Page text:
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Aug. 15, 2007 at 5:44 PM
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Lake Superior might hit record low levels

ANN ARBOR, Mich., Aug. 15 (UPI) -- Lake Superior is nearing a record low level for the month of August and might set records for September and October, U.S. government hydrologists said.

Scientists with the National Oceanic and Atmospheric Administration can forecast lake levels 12 months in advance, using current hydrological conditions combined with long-term climate outlooks.

"Lake Superior is less than 6 centimeters (2.3 inches) higher than its August record low of 182.97 meters (600 feet) which was set in 1926, and it looks as though the water levels may continue to plunge," said Cynthia Sellinger, deputy director of NOAA's Great Lakes Environmental Research Laboratory in Ann Arbor, Mich.

Sellinger said NOAA's lake level forecasts predict a 15 percent to 20 percent probability that new monthly records will be set some time this fall.

The researchers said for every inch Lake Superior drops, 529 billion gallons of water are displaced. During the past decade, 12.7 trillion gallons of water have left Lake Superior.

The lake's all-time record low of 182.69 meters (599.37 feet) was set in April 1926 as a result of a major climatic event that led to the nation's infamous dust bowl era.


Prostate cancer immune molecule identified

ROCHESTER, Minn., Aug. 15 (UPI) -- U.S. medical scientists have identified the first immune molecule that appears to play a role in prostate cancer development and progression.

"This discovery will allow physicians to individualize treatment and observation plans for prostate cancer patients," said Mayo Clinic Dr. Timothy Roth, lead author of the study. "Being able to tell a patient his specific risk after surgery, and perhaps even prior to surgery, will be a huge step forward."

The scientists determined the molecule, called B7-H3, remains attached to the surface of prostate cancer cells and does not appear to migrate, thus becoming an attractive therapeutic target. The researchers said they believe B7-H3 kills or paralyzes immune cells that are trying to attack the cancer.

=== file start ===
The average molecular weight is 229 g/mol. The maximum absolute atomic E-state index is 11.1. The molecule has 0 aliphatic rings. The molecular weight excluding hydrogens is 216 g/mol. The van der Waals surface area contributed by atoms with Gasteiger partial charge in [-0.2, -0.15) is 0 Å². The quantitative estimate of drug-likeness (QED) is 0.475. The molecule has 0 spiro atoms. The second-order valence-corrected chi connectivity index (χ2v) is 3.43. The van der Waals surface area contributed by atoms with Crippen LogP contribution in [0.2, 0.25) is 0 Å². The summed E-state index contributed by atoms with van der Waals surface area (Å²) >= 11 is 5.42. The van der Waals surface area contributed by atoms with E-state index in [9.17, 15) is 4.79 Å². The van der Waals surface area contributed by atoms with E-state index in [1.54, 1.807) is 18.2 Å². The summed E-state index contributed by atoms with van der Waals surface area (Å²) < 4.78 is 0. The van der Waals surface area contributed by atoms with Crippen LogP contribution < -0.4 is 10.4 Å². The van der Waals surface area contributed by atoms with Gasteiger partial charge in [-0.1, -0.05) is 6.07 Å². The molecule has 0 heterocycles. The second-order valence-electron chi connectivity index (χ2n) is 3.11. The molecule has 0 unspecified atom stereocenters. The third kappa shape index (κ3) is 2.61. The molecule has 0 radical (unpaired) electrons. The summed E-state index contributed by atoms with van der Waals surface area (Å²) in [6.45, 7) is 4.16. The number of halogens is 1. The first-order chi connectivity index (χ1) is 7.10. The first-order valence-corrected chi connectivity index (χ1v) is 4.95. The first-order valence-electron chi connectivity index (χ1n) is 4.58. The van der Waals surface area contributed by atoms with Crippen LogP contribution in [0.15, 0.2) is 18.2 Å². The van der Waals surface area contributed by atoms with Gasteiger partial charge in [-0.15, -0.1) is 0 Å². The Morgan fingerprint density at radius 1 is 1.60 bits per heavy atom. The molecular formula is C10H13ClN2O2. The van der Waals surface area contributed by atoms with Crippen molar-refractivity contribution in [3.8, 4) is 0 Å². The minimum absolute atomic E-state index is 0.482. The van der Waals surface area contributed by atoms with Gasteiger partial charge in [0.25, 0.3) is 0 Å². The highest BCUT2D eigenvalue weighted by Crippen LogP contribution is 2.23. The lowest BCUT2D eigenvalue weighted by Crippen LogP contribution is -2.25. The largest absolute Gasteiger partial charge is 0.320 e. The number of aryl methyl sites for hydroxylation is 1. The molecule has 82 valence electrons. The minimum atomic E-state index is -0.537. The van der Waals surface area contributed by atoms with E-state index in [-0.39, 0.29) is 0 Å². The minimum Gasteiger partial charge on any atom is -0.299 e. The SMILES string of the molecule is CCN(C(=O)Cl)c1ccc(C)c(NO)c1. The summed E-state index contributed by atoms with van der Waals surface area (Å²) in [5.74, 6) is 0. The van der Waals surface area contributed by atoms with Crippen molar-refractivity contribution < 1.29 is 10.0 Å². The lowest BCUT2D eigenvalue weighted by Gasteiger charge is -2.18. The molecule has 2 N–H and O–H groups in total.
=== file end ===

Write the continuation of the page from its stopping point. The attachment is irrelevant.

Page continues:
The findings indicate B7-H3 may prove useful as a diagnostic, prognostic and even therapeutic tool because it is increasingly displayed by tumor cells as prostate cancers develop -- even after initiation of anti-hormone therapy, which is the most common treatment for advanced prostate cancer.

The study is detailed in the current issue of the journal Cancer Research.


Study: Cities make storms more intense

PRINCETON, N.J., Aug. 15 (UPI) -- A U.S. study has determined summer thunderstorms become much more intense when they collide with a city than when crossing open countryside.

Alexandros Ntelekos and James Smith of Princeton University's School of Engineering and Applied Science focused on an intense thunderstorm that hit Baltimore in July 2004.

Their modeling suggests the city experienced about 30 percent more rainfall than the area would have received had no buildings existed. The storm produced about six inches of rain within a two-hour period.

Storms of that intensity occur only once every 200 years or so, but the researchers said they might become more frequent.

"Precipitation events like gully-washing rainstorms are expected to increase in intensity as the world warms due to the buildup of greenhouse gases," said Princeton Professor Michael Oppenheimer. "This is just the sort of research that combines science, engineering and social response that may allow us to better cope with the future, warmer climate.

"I hope it will also serve as a warning about the complexity of adaptation and, therefore, as a goad to policymakers to act more urgently to stabilize the climate."

The research appeared earlier this year in the Journal of Hydrometeorology.


Mars equipment is field-tested in Norway

SVALBARD, Norway, Aug. 15 (UPI) -- An international group of space scientists and engineers is in Svalbard, Norway, field-testing instruments for future Mars missions.

The Arctic Mars Analog Svalbard Expedition is designed to take advantage of similarities between the conditions on Mars and those at Svalbard in conducting scientific research in preparation for future space exploration, such as the European Space Agency's ExoMars mission and the National Aeronautics and Space Administration's Mars Science Laboratory.

The expedition is led by Hans Amundsen from the Earth and Planetary Exploration Services in Oslo, Norway, in collaboration with Andrew Steele of the Carnegie Institution of Washington and scientists and engineers from other NASA and ESA-related institutions.

The expedition, which started Sunday, continues until Aug. 26.

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